Understanding the travel challenges and gaps for older adults during the COVID-19 outbreak: Insights from the New York City area

The COVID-19 pandemic has greatly impacted lifestyles and travel patterns, revealing existing societal and transportation gaps and introducing new challenges. In the context of an aging population, this study investigated how the travel behaviors of older adults (aged 60+) in New York City were affected by COVID-19, using an online survey and analyzing younger adult (aged 18–59) data for comparative analysis. The purpose of the study is to understand the pandemic's effects on older adults’ travel purpose and frequency, challenges faced during essential trips, and to identify potential policies to enhance their mobility during future crises. Descriptive analysis and Wilcoxon signed-rank tests were used to summarize the changes in employment status, trip purposes, transportation mode usage, and attitude regarding transportation systems before and during the outbreak and after the travel restrictions were lifted. A Natural Language Processing model, Gibbs Sampling Dirichlet Multinomial Mixture, was adopted to open-ended questions due to its advantage in extracting information from short text. The findings show differences between older and younger adults in telework and increased essential-purpose trips (e.g., medical visits) for older adults. The pandemic increased older adults’ concern about health, safety, comfort, prices when choosing travel mode, leading to reduced transit use and walking, increased driving, and limited bike use. To reduce travel burdens and maintain older adults' employment, targeted programs improving digital skills (telework, telehealth, telemedicine) are recommended. Additionally, safe, affordable, and accessible transportation alternatives are necessary to ensure mobility and essential trips for older adults, along with facilitation of walkable communities.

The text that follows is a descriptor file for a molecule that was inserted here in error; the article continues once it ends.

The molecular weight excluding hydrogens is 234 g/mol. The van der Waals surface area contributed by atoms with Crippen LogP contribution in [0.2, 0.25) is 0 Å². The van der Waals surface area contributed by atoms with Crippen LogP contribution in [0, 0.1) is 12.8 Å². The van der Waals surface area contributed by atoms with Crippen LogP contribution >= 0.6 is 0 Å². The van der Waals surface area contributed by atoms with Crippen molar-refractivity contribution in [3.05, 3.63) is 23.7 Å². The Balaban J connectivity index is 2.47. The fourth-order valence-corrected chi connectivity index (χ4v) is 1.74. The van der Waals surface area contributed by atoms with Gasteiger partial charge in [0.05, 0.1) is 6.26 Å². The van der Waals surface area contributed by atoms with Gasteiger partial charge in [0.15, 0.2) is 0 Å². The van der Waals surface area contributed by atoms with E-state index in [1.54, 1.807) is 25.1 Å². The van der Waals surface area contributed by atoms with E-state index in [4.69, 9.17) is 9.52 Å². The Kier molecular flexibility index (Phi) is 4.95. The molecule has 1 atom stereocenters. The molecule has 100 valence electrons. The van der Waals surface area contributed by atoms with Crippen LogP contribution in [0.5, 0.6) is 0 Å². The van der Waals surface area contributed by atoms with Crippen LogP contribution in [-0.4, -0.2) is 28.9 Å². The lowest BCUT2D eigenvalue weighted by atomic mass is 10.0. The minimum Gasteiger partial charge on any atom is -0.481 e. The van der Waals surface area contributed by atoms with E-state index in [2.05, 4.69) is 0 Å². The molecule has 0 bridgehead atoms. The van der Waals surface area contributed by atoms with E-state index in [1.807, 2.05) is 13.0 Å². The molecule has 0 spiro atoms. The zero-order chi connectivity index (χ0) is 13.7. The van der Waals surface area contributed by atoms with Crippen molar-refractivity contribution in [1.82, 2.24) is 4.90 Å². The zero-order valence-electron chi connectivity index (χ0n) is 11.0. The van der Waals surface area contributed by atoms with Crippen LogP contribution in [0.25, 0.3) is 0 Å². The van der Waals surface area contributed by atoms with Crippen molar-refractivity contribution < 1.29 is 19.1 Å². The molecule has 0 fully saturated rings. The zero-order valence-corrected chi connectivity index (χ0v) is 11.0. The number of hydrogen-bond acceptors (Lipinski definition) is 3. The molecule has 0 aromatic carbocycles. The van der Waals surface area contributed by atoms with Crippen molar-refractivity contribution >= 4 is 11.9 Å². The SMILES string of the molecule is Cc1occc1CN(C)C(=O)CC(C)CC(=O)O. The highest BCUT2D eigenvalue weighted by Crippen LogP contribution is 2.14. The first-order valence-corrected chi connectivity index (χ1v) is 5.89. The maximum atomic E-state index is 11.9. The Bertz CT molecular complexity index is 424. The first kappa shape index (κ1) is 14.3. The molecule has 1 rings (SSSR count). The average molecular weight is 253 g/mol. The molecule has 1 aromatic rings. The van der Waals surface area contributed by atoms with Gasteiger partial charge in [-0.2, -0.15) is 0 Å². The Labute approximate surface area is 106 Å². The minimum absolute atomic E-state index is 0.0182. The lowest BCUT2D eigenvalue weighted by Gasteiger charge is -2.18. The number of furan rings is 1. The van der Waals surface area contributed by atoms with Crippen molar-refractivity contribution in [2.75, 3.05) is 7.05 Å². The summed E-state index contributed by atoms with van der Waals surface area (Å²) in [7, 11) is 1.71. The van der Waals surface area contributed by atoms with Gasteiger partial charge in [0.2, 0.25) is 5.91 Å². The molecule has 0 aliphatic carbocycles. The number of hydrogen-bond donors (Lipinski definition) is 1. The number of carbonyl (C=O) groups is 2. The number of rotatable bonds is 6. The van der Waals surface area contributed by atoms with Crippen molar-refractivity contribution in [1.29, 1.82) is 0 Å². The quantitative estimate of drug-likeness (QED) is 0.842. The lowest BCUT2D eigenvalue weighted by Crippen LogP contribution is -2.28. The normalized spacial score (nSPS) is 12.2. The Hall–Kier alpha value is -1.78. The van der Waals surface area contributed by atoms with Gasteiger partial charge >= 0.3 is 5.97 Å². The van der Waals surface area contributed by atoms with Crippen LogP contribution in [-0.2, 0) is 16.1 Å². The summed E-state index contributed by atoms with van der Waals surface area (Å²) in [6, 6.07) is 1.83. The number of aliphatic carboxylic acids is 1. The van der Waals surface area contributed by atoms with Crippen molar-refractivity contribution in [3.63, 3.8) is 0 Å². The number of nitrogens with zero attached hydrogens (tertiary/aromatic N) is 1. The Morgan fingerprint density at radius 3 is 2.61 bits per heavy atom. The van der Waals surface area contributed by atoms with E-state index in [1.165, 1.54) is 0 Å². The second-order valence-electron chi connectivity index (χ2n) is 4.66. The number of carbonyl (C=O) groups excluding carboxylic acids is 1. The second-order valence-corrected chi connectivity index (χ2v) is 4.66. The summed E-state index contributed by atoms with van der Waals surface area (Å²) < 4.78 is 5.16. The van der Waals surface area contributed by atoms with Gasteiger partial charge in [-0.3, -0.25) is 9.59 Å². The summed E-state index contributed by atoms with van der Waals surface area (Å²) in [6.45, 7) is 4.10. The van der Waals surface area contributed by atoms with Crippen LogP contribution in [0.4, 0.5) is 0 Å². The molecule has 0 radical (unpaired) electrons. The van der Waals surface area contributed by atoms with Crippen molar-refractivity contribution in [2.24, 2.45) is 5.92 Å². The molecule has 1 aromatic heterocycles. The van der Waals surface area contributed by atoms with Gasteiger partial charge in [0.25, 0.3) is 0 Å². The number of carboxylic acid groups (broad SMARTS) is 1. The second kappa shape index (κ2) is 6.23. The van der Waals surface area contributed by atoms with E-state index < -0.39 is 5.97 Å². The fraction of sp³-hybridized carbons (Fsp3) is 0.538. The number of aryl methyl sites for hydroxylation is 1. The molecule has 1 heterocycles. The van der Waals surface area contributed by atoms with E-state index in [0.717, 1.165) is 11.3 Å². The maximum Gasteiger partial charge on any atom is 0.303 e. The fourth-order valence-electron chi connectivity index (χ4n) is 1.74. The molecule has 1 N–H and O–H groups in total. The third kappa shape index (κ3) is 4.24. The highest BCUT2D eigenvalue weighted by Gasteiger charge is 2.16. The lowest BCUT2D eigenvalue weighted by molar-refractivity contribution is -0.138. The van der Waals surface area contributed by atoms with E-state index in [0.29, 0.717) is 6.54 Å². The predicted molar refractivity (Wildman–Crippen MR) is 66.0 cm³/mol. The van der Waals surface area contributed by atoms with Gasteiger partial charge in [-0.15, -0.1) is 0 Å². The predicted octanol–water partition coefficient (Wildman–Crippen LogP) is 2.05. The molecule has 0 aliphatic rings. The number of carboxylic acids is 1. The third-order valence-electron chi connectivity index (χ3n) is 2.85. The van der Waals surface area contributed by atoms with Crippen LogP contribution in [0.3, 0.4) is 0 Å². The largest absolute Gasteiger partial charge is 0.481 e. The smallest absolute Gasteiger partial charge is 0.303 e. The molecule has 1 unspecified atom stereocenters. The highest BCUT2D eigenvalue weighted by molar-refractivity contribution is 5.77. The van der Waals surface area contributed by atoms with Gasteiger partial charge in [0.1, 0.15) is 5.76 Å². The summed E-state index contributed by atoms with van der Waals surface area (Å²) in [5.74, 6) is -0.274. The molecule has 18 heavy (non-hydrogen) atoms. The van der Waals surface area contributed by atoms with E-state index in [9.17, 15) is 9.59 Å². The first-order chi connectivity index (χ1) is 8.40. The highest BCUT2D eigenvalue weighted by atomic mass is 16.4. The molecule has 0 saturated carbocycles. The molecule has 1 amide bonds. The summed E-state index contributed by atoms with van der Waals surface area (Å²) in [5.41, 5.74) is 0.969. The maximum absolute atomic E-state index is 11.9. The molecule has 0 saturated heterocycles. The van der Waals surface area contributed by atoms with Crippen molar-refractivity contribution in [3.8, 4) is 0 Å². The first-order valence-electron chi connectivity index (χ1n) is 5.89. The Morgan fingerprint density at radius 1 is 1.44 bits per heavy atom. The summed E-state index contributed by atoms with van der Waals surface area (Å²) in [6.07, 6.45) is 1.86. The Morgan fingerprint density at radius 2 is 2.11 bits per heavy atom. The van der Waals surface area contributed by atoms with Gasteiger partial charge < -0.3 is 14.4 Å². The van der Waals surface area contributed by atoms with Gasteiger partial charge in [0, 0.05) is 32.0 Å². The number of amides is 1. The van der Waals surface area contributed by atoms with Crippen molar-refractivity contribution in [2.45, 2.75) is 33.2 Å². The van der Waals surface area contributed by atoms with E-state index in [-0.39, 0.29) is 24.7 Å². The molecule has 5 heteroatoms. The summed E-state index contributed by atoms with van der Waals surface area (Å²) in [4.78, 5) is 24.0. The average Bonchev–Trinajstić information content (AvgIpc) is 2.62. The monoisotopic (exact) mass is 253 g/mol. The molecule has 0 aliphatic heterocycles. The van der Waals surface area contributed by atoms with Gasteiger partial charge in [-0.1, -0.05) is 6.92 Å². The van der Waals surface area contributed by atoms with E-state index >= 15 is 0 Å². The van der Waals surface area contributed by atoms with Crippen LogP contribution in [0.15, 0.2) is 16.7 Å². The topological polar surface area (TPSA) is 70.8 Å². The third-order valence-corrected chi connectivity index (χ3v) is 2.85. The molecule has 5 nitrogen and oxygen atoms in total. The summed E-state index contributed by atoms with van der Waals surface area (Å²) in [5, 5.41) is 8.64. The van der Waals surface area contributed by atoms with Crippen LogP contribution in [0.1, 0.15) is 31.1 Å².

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  • Accession Number: 01879303
  • Record Type: Publication
  • Files: TRIS
  • Created Date: Apr 17 2023 9:01AM